Some day I’m going to write a book about “holes.”
Holes come in all shapes and sizes: big holes, little holes, round holes, odd-shaped holes, caves, etc. There are full holes, empty holes, holes waiting to be occupied, and holes that sit around all day just being holes.
There are snake holes, lizard holes, squirrel holes, gopher holes, mole holes, burrowing owl holes and anthills, which is a whole lot of little holes rolled into one.
At this point I suspect you’re starting to realize, like me, that there are lots of different kinds of holes.
For example, there are:
Vent holes, pin holes, nest holes, knot holes, drain holes, black holes, fox holes, caves, pits, grottos, craters, nostrils (left nostrils and right nostrils), ear holes, gopher holes, dens, cavities, hollows, openings, apertures, wells, chasms, lairs, pockets, indentations, voids, depressions, bowls, dips, recesses, fissures, cracks, tears, clefts, orifices, gaps, funnels, channels, glens, canyons, vales, ravines, dents, concavities, dimples, niches, alcoves, crannies, rents, slits, breaches, rifts, breaks, clefts, chinks, perforations, ditches, trenches, coulees, dells, crevasses, pokes, nicks, nooks, gashes, incisions, ruptures, flaws, furrows, grooves, cuts, notches, scrapes, openings, lacerations, wounds, breaches, disruptions, hernias, clefts, gashes, serrations, burrows, excavations, scoops, perforations, scratches, and pores … just to name a few.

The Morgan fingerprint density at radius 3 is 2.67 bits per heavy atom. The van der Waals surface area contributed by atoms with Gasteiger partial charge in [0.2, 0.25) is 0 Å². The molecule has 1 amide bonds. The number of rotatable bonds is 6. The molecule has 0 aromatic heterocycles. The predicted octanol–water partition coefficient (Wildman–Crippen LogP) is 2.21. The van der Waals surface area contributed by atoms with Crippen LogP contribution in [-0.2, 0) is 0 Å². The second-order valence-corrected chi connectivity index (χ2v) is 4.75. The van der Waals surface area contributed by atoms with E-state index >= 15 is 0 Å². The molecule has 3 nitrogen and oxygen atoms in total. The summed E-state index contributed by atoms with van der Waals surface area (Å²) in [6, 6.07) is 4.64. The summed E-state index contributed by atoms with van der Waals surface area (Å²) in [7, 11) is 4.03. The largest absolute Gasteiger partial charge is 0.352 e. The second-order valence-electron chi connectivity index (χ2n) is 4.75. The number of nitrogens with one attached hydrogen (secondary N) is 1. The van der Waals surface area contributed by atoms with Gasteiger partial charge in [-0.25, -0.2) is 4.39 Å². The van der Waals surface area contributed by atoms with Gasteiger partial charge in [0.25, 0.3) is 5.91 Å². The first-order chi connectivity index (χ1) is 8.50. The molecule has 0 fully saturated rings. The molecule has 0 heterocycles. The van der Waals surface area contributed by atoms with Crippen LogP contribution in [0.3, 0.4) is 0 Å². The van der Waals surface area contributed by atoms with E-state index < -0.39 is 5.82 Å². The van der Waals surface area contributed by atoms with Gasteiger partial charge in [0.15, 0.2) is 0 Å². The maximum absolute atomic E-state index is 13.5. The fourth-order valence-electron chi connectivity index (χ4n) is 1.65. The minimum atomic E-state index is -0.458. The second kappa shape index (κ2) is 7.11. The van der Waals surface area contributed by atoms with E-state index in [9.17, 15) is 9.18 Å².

So where do all these holes come from?
There are the hole makers: tarantula hawks, gophers, moles, voles, field mice, ground squirrels, kangaroo rats, foxes, badgers and anteaters, just off the top of my head.
And of course the freeloading hole-users: tiger salamanders, snakes, burrowing owls, alligator lizards, Western fence lizards, Western toads, tarantulas and slugs, and quite a few more.
Broom-handle-size holes are probably made by voles. Holes twice that size were probably excavated by ground squirrels or very large gophers. Really BIG holes might have been dug by a badger, or maybe a teamster driving a bulldozer.
If you fall into a hole it might be a pit. If you’re unable to climb out, that pit might really be a crater (especially if you’re on the moon), and if you finally hit bottom and can’t see the top of the hole, it’s definitely a gorge. If you’re still falling all the time you’re reading all this, that hole may be a chasm. A really DEEP one.
If you bend down to get a better look at a hole and see a bunch of spider webs inside, there’s nobody living in the hole but spiders. If there are no webs across the front of the hole, the hole is obviously occupied by something else.
But that’s another book. /Gary